But the problem is not just the consumer’s. It’s also clearly the supplier’s, Consider UPS the largest deliverer of small packages. It is estimated that 40 percent of all UPS parcels go unattended at the first delivery attempt. Security for these items is becoming of paramount importance.
Discretionary lime skews. As more women work outside the home (average full time jobs consume 55 to 60 hours per week), discretionary time not only becomes scarce, it gets compressed into evenings and weekends. Service providers, however, generally want to do business Monday through Friday, 9 to 5; a gap is therefore created between what the customer wants and what the supplier will do.
So it’s not just financial services that are finding their way into the shopping mall—which is generally open nights and weekends. Other services, like health care, are also moving there. Dentists and eye doctors have already begun operating out of these malls, and it is predicted that within the next few years physical exams will be performed routinely there as well, as general practitioners relocate their offices. Even emergencies are being divided into life- threatening and non-life-threatening, with the non-life-threatening emergencies moving away from hospitals and into 24-hour “doc in the box” facilities conveniently located in shopping centers and malls. Already, more than 2,00(J such facilities are in place, and the numbers are growing.
Non-Traditional Households Expand
In the old days the non-traditional household was one adult living alone. These households, mostly composed of widows, comprised roughly 6 percent of total households in the fifties. Today sing le-person households make up fully 25 percent of all households, and by the year 2000 it should go up to 33 percent—that’s one-third of all households.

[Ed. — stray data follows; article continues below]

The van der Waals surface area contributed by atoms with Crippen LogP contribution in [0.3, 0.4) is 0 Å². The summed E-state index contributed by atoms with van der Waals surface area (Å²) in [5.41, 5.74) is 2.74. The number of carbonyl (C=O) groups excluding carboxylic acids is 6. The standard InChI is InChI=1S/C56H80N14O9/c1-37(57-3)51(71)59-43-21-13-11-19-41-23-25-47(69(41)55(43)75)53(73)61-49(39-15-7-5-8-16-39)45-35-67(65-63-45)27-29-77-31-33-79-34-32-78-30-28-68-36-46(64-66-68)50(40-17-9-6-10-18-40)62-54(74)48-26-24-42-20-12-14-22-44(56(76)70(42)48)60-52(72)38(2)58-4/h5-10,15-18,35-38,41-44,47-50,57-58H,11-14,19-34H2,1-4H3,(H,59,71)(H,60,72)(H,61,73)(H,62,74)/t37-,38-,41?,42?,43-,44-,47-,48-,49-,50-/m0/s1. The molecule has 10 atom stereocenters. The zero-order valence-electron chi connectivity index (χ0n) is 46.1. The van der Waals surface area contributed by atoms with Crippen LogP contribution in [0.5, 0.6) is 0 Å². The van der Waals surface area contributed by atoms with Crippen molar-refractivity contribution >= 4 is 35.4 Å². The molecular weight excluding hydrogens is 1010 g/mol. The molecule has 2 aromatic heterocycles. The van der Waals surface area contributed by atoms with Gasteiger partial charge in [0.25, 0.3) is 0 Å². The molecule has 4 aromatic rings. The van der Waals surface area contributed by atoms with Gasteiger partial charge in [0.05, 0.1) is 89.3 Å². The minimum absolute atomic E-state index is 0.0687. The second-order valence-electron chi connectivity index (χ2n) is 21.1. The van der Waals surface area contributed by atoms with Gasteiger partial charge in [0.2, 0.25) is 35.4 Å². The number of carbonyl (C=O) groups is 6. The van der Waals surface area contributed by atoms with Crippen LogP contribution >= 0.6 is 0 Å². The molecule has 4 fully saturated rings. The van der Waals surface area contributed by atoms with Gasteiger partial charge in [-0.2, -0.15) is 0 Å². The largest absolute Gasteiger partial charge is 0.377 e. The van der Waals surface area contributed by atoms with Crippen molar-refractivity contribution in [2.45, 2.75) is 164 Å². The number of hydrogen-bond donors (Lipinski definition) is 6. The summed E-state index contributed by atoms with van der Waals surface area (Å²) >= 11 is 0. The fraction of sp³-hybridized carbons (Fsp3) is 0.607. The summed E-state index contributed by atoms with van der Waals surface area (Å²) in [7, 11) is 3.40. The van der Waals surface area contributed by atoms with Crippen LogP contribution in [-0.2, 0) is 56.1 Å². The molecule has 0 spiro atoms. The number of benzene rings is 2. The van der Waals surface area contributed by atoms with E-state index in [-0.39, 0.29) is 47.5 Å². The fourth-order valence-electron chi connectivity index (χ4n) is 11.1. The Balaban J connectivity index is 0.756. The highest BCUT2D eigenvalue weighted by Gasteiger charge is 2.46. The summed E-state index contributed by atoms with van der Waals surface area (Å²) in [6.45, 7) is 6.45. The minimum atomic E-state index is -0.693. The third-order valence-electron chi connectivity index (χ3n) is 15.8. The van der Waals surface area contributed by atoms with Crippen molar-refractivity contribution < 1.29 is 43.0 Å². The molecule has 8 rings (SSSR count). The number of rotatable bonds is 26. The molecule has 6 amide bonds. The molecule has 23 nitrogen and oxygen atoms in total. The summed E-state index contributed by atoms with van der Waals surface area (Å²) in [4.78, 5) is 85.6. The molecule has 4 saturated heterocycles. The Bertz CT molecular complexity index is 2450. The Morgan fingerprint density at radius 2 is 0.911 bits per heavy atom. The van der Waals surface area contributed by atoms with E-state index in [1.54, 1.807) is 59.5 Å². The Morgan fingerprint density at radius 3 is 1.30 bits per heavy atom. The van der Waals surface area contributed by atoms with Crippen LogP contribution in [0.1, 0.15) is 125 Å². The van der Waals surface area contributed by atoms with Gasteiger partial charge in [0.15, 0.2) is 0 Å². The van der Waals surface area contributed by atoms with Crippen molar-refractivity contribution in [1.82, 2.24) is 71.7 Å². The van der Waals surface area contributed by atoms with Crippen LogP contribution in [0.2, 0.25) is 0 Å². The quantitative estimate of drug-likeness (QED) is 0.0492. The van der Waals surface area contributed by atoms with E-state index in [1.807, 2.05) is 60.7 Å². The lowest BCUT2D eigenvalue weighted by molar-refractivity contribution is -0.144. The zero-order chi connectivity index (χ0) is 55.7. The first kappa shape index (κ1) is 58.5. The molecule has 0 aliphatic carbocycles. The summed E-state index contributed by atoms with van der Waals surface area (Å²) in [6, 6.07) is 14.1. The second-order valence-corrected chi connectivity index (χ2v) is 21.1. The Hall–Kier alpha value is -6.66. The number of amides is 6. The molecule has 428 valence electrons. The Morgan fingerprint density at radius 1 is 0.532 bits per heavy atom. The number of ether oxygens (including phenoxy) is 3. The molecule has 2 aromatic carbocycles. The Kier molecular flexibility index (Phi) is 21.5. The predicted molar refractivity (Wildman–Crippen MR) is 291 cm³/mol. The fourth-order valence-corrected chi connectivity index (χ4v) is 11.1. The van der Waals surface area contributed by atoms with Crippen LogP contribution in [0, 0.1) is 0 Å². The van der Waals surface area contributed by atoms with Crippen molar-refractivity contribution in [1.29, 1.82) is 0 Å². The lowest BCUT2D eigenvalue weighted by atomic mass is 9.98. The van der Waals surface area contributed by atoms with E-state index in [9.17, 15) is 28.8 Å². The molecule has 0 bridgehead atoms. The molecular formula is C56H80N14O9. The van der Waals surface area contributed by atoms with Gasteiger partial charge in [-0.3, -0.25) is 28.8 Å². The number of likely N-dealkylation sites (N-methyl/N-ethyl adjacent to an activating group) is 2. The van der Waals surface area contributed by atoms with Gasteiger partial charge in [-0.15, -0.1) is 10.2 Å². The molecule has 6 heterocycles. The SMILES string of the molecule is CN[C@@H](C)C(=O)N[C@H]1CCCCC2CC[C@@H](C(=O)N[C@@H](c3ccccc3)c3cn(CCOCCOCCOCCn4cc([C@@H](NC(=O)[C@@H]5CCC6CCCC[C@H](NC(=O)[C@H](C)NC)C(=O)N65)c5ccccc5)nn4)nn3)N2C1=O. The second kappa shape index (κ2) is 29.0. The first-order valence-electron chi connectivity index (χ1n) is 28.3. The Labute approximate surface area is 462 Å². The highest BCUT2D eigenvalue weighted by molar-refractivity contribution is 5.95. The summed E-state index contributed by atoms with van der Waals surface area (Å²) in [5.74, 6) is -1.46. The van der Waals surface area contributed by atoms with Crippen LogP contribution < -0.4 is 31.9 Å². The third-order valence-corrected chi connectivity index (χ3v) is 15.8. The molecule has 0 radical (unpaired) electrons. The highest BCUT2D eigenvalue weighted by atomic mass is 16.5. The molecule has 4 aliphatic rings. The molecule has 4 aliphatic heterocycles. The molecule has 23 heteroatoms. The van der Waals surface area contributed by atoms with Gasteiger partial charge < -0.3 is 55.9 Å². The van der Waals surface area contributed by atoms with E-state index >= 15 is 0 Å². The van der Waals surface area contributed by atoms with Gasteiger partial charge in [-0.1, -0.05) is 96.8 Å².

This trend is occurring in part because of the aging population, which by necessity creates these living patterns, but also, and importantly, because people are choosing to live by themselves. No longer is it just widows—men too are living alone; and younger people as well as the elderly. The later age of marriage, the high rate of divorce, the longevity of the old, are all contributing to this phenomenon.
What happens when, on a mass scale, society becomes single-person based? Researchers are looking to Sweden as a marker, because the same thing has already happened there:
Loneliness rises. From a psychological perspective, it is estimated that loneliness will become the single largest rising need. When people feel lonely, they try to cope with that feeling. To escape from it they turn to everything from drug and alcohol abuse, to meditation, which is supposedly more positive, or to workaholics, in effect allowing the worksite to replace the home as a place of identity. Some who cannot escape the feeling may turn to suicide. Sociological research clearly shows that it is loneliness, not poverty, that is one of the primary causes of suicide. Sweden already has the highest per capita suicide rate in the world, and researchers expect the rates in the U.S. to begin rising as well.